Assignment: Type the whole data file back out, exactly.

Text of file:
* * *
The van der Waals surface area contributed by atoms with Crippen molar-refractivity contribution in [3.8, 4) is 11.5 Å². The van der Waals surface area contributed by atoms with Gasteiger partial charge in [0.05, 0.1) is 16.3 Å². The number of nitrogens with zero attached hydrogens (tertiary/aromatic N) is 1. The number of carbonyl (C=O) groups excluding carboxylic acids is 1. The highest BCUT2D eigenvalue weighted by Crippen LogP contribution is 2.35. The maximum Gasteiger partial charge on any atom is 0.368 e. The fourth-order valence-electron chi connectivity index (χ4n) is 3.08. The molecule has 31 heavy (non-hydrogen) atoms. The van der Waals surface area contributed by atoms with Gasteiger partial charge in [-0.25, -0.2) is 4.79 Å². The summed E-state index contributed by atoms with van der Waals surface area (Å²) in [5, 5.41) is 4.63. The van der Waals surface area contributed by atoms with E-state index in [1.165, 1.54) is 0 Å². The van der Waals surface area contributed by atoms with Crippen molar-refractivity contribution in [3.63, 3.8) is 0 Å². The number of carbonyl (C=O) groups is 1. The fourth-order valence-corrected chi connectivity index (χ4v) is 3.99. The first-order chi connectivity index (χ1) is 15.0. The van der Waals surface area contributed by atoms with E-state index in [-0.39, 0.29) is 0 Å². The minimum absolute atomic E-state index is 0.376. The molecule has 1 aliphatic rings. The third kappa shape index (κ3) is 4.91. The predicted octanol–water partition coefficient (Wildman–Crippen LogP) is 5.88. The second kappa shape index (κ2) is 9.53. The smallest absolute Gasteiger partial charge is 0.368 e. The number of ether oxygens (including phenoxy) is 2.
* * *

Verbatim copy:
The van der Waals surface area contributed by atoms with Crippen molar-refractivity contribution in [3.8, 4) is 11.5 Å². The van der Waals surface area contributed by atoms with Gasteiger partial charge in [0.05, 0.1) is 16.3 Å². The number of nitrogens with zero attached hydrogens (tertiary/aromatic N) is 1. The number of carbonyl (C=O) groups excluding carboxylic acids is 1. The highest BCUT2D eigenvalue weighted by Crippen LogP contribution is 2.35. The maximum Gasteiger partial charge on any atom is 0.368 e. The fourth-order valence-electron chi connectivity index (χ4n) is 3.08. The molecule has 31 heavy (non-hydrogen) atoms. The van der Waals surface area contributed by atoms with Gasteiger partial charge in [-0.25, -0.2) is 4.79 Å². The summed E-state index contributed by atoms with van der Waals surface area (Å²) in [5, 5.41) is 4.63. The van der Waals surface area contributed by atoms with E-state index in [1.165, 1.54) is 0 Å². The van der Waals surface area contributed by atoms with Crippen molar-refractivity contribution in [3.63, 3.8) is 0 Å². The number of carbonyl (C=O) groups is 1. The fourth-order valence-corrected chi connectivity index (χ4v) is 3.99. The first-order chi connectivity index (χ1) is 15.0. The van der Waals surface area contributed by atoms with E-state index in [-0.39, 0.29) is 0 Å². The minimum absolute atomic E-state index is 0.376. The molecule has 1 aliphatic rings. The third kappa shape index (κ3) is 4.91. The predicted octanol–water partition coefficient (Wildman–Crippen LogP) is 5.88. The second kappa shape index (κ2) is 9.53. The smallest absolute Gasteiger partial charge is 0.368 e. The number of ether oxygens (including phenoxy) is 2.